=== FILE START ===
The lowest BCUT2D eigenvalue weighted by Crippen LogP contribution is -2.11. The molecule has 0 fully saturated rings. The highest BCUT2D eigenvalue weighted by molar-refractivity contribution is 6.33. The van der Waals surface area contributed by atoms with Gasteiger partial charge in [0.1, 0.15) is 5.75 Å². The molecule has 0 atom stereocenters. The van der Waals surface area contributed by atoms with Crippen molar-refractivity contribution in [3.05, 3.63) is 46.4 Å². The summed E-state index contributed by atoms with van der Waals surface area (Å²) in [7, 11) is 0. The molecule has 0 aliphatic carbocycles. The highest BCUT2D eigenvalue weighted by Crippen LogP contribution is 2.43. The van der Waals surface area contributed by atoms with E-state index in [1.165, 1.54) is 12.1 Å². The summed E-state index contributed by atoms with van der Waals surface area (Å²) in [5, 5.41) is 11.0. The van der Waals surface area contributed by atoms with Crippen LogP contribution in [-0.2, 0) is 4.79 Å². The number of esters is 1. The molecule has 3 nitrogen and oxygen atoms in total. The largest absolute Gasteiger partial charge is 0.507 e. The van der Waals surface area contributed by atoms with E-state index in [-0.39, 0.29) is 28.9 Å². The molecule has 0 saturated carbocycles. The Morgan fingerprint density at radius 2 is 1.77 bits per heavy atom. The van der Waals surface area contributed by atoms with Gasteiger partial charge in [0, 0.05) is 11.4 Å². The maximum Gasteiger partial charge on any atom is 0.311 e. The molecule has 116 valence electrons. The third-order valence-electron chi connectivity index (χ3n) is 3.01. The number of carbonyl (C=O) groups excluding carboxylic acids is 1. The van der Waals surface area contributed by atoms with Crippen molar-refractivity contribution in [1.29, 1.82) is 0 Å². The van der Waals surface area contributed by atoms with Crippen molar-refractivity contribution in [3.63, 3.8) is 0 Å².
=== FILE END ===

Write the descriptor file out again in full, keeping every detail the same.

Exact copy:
The lowest BCUT2D eigenvalue weighted by Crippen LogP contribution is -2.11. The molecule has 0 fully saturated rings. The highest BCUT2D eigenvalue weighted by molar-refractivity contribution is 6.33. The van der Waals surface area contributed by atoms with Gasteiger partial charge in [0.1, 0.15) is 5.75 Å². The molecule has 0 atom stereocenters. The van der Waals surface area contributed by atoms with Crippen molar-refractivity contribution in [3.05, 3.63) is 46.4 Å². The summed E-state index contributed by atoms with van der Waals surface area (Å²) in [7, 11) is 0. The molecule has 0 aliphatic carbocycles. The highest BCUT2D eigenvalue weighted by Crippen LogP contribution is 2.43. The van der Waals surface area contributed by atoms with E-state index in [1.165, 1.54) is 12.1 Å². The summed E-state index contributed by atoms with van der Waals surface area (Å²) in [5, 5.41) is 11.0. The van der Waals surface area contributed by atoms with Crippen LogP contribution in [-0.2, 0) is 4.79 Å². The number of esters is 1. The molecule has 3 nitrogen and oxygen atoms in total. The largest absolute Gasteiger partial charge is 0.507 e. The van der Waals surface area contributed by atoms with E-state index in [-0.39, 0.29) is 28.9 Å². The molecule has 0 saturated carbocycles. The Morgan fingerprint density at radius 2 is 1.77 bits per heavy atom. The van der Waals surface area contributed by atoms with Gasteiger partial charge in [0, 0.05) is 11.4 Å². The maximum Gasteiger partial charge on any atom is 0.311 e. The molecule has 116 valence electrons. The third-order valence-electron chi connectivity index (χ3n) is 3.01. The number of carbonyl (C=O) groups excluding carboxylic acids is 1. The van der Waals surface area contributed by atoms with Crippen molar-refractivity contribution in [1.29, 1.82) is 0 Å². The van der Waals surface area contributed by atoms with Crippen molar-refractivity contribution in [3.63, 3.8) is 0 Å².